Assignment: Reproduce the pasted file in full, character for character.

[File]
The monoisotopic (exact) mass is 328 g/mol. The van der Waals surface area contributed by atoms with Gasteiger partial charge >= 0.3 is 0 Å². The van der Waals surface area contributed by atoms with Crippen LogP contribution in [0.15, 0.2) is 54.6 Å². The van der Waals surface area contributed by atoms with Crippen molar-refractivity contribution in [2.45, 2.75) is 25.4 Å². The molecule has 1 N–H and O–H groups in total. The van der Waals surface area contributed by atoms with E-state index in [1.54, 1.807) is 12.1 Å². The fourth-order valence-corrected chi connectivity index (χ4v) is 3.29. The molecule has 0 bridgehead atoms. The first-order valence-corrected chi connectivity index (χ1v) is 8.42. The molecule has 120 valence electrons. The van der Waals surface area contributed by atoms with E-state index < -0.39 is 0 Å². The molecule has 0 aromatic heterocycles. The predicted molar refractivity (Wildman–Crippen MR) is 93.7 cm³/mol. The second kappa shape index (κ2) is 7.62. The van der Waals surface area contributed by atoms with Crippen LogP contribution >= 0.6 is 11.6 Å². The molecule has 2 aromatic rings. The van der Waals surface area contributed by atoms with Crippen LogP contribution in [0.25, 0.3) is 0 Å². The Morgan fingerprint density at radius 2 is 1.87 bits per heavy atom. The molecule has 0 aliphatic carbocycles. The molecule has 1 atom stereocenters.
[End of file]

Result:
The monoisotopic (exact) mass is 328 g/mol. The van der Waals surface area contributed by atoms with Gasteiger partial charge >= 0.3 is 0 Å². The van der Waals surface area contributed by atoms with Crippen LogP contribution in [0.15, 0.2) is 54.6 Å². The van der Waals surface area contributed by atoms with Crippen molar-refractivity contribution in [2.45, 2.75) is 25.4 Å². The molecule has 1 N–H and O–H groups in total. The van der Waals surface area contributed by atoms with E-state index in [1.54, 1.807) is 12.1 Å². The fourth-order valence-corrected chi connectivity index (χ4v) is 3.29. The molecule has 0 bridgehead atoms. The first-order valence-corrected chi connectivity index (χ1v) is 8.42. The molecule has 120 valence electrons. The van der Waals surface area contributed by atoms with E-state index < -0.39 is 0 Å². The molecule has 0 aromatic heterocycles. The predicted molar refractivity (Wildman–Crippen MR) is 93.7 cm³/mol. The second kappa shape index (κ2) is 7.62. The van der Waals surface area contributed by atoms with Crippen LogP contribution >= 0.6 is 11.6 Å². The molecule has 2 aromatic rings. The van der Waals surface area contributed by atoms with Crippen LogP contribution in [0.25, 0.3) is 0 Å². The Morgan fingerprint density at radius 2 is 1.87 bits per heavy atom. The molecule has 0 aliphatic carbocycles. The molecule has 1 atom stereocenters.